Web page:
What is an Inductor? Definition & Types
What is an inductor? Definition & Types
An inductor is a wire coil around a kind of core (kernel). The core can only be air or a magnet. When the energy only passes through an electrical current, they are capable of being held in the magnetic field and are created in a magnetic field around. The inductor creates a clockwise magnetic field, while the electricity is flown to the right to the right, by naming a coil. After the current inductor has passed through the inductor, the magnetic field creates the electromotor force with the conductor and the polarity of the induced voltage is against the change in the current that forms it.
In the beginning, if the electrical inductor passes through the inductor, the magnetic field becomes a large resistance until it rises, and when the power flow stops the magnetic field, the magnetic field collapses to the inductor by force the electricity until completely collapsed. Most inductors have a magnetic core from a fence or iron in a coil. In this case, since the magnetic field increases, the inductance will also increase. The unit of measure for an inductor is HENRY and the symbol for inductance is “L.”
The difference between inductor and inductance
Inductance is the property of resistance to the change in the current flow of the electrical current. The EMF is only a change in the current as a change in the current. Inductors are passive devices with two terminates with inductance.
SEE ALSO: What is Relay? How does Relay work?
Characteristics of an inductor
– When you connect to a DC voltage or current source, they move in a stable state in a stable state.
– This process is called inductance because they are stored energy in the form of magnetic fields.
– The current passing through an inductor will continuously, there will be no change in the current, but changes in the voltage on the output will occur.
-Ducture reacts to changes in the current by polarizing the voltage to oppose change.
– The loader assumes the load task when increasing current, reduces the voltage when absorbing the energy.
– When there is a current, it releases the voltage stored and creates the voltage.
How does an inductor work?
The induction process is defined by Faraday. His law specifies whether a conductor is moved in a magnetic field. The voltage occurs during the conductor to cut the magnetic flow of the lines. The flow line, the number of sits is high or the more powerful magnetic field intensity is highly induced voltage.
Types of Inductor
Core-based inductor: There are different types of inductors. They change depending on the types of materials.
2-) Air core inductor: Ceramic core inductors are called “air-core inductors”. Ceramic is the most commonly used material for inductor belly. The ceramic has very low thermal expansion efficiency. Therefore, the stability of the inducer’s inductance is high for various operating temperatures. Because ceramic has no magnetic properties, there is no increase in permeability due to the core material. The main purpose is to give a form for the coil. In some cases, the structure must be provided to keep the terminals in place. These inductors, basic advantage are very low core losses, high-quality factor. These are generally used in high-frequency applications where low inductance values are required.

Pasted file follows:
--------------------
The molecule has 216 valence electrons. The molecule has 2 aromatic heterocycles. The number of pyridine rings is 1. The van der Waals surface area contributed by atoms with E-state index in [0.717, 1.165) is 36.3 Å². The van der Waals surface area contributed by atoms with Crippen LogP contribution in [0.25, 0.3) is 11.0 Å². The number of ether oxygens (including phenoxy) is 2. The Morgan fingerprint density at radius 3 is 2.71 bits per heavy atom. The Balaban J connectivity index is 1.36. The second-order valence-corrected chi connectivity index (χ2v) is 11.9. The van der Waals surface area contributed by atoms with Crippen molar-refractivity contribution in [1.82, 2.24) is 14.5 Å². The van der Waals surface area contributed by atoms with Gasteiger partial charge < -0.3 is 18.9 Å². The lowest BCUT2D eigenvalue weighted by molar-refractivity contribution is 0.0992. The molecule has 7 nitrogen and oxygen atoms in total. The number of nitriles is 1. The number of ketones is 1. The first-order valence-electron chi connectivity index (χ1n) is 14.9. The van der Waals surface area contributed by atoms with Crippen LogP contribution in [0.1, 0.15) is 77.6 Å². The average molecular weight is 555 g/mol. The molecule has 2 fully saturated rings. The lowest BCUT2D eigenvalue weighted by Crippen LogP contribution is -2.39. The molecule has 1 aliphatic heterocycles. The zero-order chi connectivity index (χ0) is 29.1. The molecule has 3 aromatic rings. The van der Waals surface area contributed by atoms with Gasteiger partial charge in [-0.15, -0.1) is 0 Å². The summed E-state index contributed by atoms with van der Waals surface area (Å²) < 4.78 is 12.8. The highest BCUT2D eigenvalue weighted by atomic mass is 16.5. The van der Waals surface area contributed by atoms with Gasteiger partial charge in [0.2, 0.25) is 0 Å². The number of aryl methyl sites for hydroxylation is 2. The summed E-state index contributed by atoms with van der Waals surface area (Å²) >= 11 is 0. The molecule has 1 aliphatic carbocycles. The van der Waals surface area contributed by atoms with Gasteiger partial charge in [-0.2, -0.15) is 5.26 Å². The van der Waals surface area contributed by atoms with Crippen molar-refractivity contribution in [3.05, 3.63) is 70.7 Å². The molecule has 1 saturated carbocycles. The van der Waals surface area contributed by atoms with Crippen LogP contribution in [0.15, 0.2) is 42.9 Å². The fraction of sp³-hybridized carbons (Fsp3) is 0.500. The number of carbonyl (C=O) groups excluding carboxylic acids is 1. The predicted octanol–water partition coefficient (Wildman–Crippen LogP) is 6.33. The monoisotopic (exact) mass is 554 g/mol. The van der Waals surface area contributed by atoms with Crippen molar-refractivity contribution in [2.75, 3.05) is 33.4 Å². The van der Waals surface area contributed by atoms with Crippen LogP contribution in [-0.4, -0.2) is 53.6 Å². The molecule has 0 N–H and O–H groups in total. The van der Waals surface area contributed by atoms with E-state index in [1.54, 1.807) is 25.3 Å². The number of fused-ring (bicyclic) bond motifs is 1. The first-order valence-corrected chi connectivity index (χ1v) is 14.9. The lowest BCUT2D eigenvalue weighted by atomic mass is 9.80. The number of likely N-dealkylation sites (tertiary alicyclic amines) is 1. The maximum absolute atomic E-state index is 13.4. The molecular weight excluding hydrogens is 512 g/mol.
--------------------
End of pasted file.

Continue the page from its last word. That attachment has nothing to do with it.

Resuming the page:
3-) Iron Steel Inductor: In areas where low-space inductors needed, these iron-core inductors are the best option. These inductors have high power and high inductance value but are limited in high-frequency capacity. These are applied in audio equipment. These are very limited applications when other core indicators are encountered.
3-) Ferrite core inductor: Such inductors are named as ferromagnetic material. They carry the magnetic property of mixed metal iron elements and other crystalline building elements. It has non-conductive ceramic material for higher frequency applications. They are also used with low frequencies.
4-) Multi-layer ceramic inductors: This inductor type consists of many layers by adding an additional spiral string wrapped around the center nuclei of the inductor. The goal is to give a multi-layer inductor.
5-) Toroid type inductors: small size and very slight inductor variety. It is a ring-formed ferrite core type that reduces the spreading electromagnetic interference.
6-) Molded inductors: Inductors placed in a plastic or ceramic core are referred to as molded inductors.
7-) Laminated core inductors: Low-frequency inductors are made with a laminated belly to prevent swirl currents. Thanks to an insulating coating on the core surface, it consists of thin steel plate or laminating stacks parallel to the field.
😎 Paired inductors: such inductors affect each other by sharing a magnetic path. Such inductors are used as transformers to lower the voltage or reduce the voltage. They are also used to provide isolated feedback.
9-) Power inductors: There is a wide range of power levels from inductors that can operate between several amps and face amps.
10-) RF inductor: Radioplacing inductors are designed to work on high frequency as high-frequency inducer species.
11-) Drowning: The stifling, while allowing the low-frequency pulse to pass, also prevents the high-frequency impact at the same time. It has taken the drowning name because it has high-frequency signal cutting and blocking.
What applications are inductors used in?
Inductors are primarily used for electrical power and electronic devices for these main purposes:
- Drowning, blocking, attenuating, or filtering / smoothing high-frequency noise in electrical circuits
- Storing and transferring energy (dc-dc or ac-dc) in power converters
- Creating tuned oscillators or LC (inductor/capacitor) “tank” circuits
- Impedance matching
Did you take a look at the latest video on our TheScienceTech YouTube channel? ⤵